To the rest of Germany, the people of Dresden are a somewhat old-fashioned lot, due in part to the country’s decades-long division into communist east and capitalist west. Located deep within the former East Germany, the city lived for decades beyond the reach of Western TV broadcasts, in a zone that outsiders dubbed the Valley of Darkness. “Of course, they had their ways of staying informed,” a friend from Berlin tells me, but deference to tradition and a certain formal politeness remain hallmarks of life in the region.
The city is also still deeply marked by events that took place in the last weeks of World War II, when waves of Allied bombers appeared overhead, igniting a firestorm that raged for days. Civilian losses were heavy, and much of the majestic city center — Florence on the Elbe, it had been called — was reduced to rubble. Photographs in tourist brochures show scenes of breathtaking destruction. And with the resources of the East German regime focused on the capital in East Berlin, Dresden played the role of dowdy stepsister. Piles of tumbled stone remained in place in some spots until after German reunification in 1990.
I had visited Dresden once before, before the reconstruction was complete, and retained a pair of indelible memories. One was the image of my elderly mother sitting transfixed before Raphael’s Sistine Madonna, one of the treasures of the city’s Old Masters Picture Gallery. (Another attraction to check out, especially with children: August the Strong’s famous Green Vault in the Residenzschloss, or Royal Palace, a cabinet of wonders filled with bizarre objects made of gold, ivory, ostrich eggs, coral and many other rare materials.)
My other memory was of the sumptuous breakfast buffet with champagne at the five-star Hotel Taschenbergpalais Kempinski, an experience I now seek to re-create as a means of fortifying myself for a day of sightseeing.
Children with ice skates head toward a rink set up in one of the hotel courtyards, but my attention is riveted by Guenther Weichelt, a woodcarver from the Erzgebirge who has set up shop in the lobby, with an array of amazingly detailed carved figures and miniature stage sets depicting the Nativity or a mountain village, including miners, children, churches and groves of tiny pines. The region’s traditional decorations, it strikes me, may be the original snow domes, only missing the protective plastic bubble.
Many German artisans, even those considered high quality, start with sheets of wood that are stamped and cut by machines. Weichelt makes his items entirely by hand, carving them in heavy relief with blades, gouges and burrs. His English-speaking daughter, Anna, walks me through the range of Erzgebirge specialties — the schwiboggen, an arch-shaped candleholder whose form is said to represent the yawning mouth of a mine hung with lanterns, and the pyramid, which looks like a multi-tiered wedding cake and spins when the propellers at the top catch the heat from the candles burning around the base.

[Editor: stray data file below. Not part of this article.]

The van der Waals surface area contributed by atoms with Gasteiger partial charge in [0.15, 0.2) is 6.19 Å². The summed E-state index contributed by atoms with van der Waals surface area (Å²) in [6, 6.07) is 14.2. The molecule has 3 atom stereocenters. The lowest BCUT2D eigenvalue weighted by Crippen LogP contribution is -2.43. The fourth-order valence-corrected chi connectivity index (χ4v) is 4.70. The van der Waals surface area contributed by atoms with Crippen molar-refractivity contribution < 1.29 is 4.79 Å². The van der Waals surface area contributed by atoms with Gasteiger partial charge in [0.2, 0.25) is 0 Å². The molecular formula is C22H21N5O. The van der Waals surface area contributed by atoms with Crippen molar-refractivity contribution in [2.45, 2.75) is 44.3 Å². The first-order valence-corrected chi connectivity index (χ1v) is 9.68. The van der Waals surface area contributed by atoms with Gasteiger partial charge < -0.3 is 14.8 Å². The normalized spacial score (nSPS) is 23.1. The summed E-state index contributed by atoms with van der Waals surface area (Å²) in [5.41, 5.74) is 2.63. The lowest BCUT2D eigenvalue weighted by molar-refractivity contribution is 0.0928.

Next, she shows me a selection of rauchermanner, or smoking men, carved figures that puff on pipes fed by actual smoke from incense that’s burned inside the figures. “All of these you won’t find in Bavaria,” says Anna with pride. “They have woodcarving, but not the same as ours.” Her enthusiasm comes from the heart. “Christmas is important to us; we go to church,” she says of life in the mountains. “The family is what makes this holiday.”
The idea of Anna and her family bent over their woodcarving in a mountain workshop stays with me as I tour the city’s main holiday market in Altmarkt Square, a caloric marathon of gingerbread, pepper cookies, smoked sausage, cured meats and Dresden stollen, the city’s nutmeg-and almond-flavored fruitcake. With parades, a Santa Claus house, a puppet show, acres of souvenir stands and its own post office, it’s a carnival on the scale of a U.S. state fair. Sated, I leave with a shopping bag of star-shaped wooden tree ornaments and a selection of miniature pewter replicas of some of Germany’s famous buildings.
That night, I take in a new production of Dvorak’s “Rusalka” at the ornate opera house, where grande dames wearing conspicuous jewels sip Dresden’s favorite brew, Radeberger pilsner, from tulip-shaped glasses. The next morning, I impulsively decide, I’ll get up early, catch the first train to the mountains and see for myself the small towns with domed churches that have inspired generations of woodcarvers.
Tonight, I’ll enjoy one more swing through the buzzing streets of the old city, where Christmas is being celebrated much as it has been for as long as anybody here can remember. By the time I reach the wide stone walk that runs along the river, I’m alone, and a sharp gust of wind off the Elbe takes a bite out of my cheek, as if to suggest that I’ve found quite enough of the warmth I came looking for. Ahead, I see a tall man dressed in the frock coat and curly wig of an 18th-century courtier hurry across the snow to his parked car, hop inside and zoom off into the darkness.
Rogers is a senior editor at Allure magazine.